At BA 23-01’s graduation, Garcia was awarded the Raymond Murrell Leadership award. This is a memorial for a SLEA graduate, Officer Murrell, who died in the line of duty in 2017. It is awarded to the recruit who exemplifies the best leadership skills in the class. After accepting the award, Garcia proudly gave a speech celebrating the achievements of his classmates. They had shared months of hard work and training, even though they arrived at the SLEA from many differing backgrounds and career goals.

 One such path was described by a squad leader of BA 23-01, Brooke Annerino. She said, “I was in the Coast Guard before. I always wanted to be in a job that kept me active, instead of in an office.” 

A testament to her fitness skills, Officer Annerino was awarded the Physical Fitness award in BA 23-01’s graduation ceremony. 

Chassagne similarly mentioned that he was a Marine before coming to the SLEA. He was particularly drawn to the field because of his family’s past in Haiti. They lived during a time of great political upheaval and conflict in Haiti, so much so that his father fled from the country. He described how this instilled a need for order and public safety in his career goals. Now he hopes to support and inspire his own son, as he continues his career with the West Chicago Police Department.

Katelyn Huber, who was also a squad leader of BA 23-01, commented that one motivation for her to pursue law enforcement was to be a role model. She wanted to show her niece that women can have great achievements in even the most demanding careers.

BA 23-01 recruits, D’Arcy, Huber, Annerino, Chassagne, and Garcia, after an interview on Aug. 4, during week 7 of their training. (Photo by Mariyam Syed)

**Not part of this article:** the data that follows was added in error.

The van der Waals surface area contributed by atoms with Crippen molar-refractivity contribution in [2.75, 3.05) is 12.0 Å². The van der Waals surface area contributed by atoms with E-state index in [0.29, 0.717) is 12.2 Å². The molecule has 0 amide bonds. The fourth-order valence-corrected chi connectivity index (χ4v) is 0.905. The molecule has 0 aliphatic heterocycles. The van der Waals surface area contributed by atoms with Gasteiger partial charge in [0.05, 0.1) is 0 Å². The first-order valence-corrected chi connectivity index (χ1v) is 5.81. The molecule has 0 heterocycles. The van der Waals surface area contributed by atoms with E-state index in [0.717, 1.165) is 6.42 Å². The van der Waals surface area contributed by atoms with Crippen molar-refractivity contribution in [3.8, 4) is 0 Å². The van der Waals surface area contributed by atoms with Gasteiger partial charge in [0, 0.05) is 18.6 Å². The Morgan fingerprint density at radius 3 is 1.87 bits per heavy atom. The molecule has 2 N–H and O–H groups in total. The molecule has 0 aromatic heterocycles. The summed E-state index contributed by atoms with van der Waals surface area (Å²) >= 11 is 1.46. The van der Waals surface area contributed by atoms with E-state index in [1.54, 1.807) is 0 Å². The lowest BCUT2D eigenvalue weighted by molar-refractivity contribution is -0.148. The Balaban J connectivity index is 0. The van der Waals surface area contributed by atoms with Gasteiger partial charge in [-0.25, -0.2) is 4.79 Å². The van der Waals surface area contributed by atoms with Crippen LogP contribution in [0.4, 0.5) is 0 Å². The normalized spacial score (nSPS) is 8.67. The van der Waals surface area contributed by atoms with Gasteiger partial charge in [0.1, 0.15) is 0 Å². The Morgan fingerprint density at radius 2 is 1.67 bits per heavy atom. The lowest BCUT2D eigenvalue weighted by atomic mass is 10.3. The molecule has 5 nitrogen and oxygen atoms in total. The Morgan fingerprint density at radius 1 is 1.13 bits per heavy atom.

The vice president of BA 23-01, John D’Arcy, was originally interested in becoming a pilot before transitioning to the law enforcement field through the example of his family members. He described influential experiences like “going on ride-alongs with my brother who’s an officer.” On his graduation from SLEA, his elder brother, Chris D’Arcy, gave him the certificate on stage, bringing his journey into law enforcement full circle.

It is a variety of life experiences like these which instilled their passion for working in law enforcement. Their aspirations may be echoed by prospective academy recruits. There is no one path to law enforcement, which the recruits of class BA 23-01 especially emphasized in their interviews. 

Huber mentioned she majored in business, as well as criminal justice. 

“You don’t need to major in criminal justice. It’s good to have a backup plan if you find that law enforcement isn’t the right fit for you.” It’s also beneficial so officers can bring different skill sets and perspectives to the field, she said.

This is emphasized in the SLEA’s Mission Statement itself, “SLEA recognizes the need to continually build the capabilities of law enforcement to keep pace with ongoing and ever-changing societal needs and the challenges inherent in public service.” 

During the graduation ceremony, SLEA Director James F. Volpe announced that in January 2023, the SLEA training will move up to 16 weeks. It will “add 80 additional hours of training that we feel will better prepare our recruits to serve their communities.” 

Some of the police officers of BA 23-01 started on their first day in the field, on the Sunday right after graduation. They put into action everything they learned in the past 14 weeks.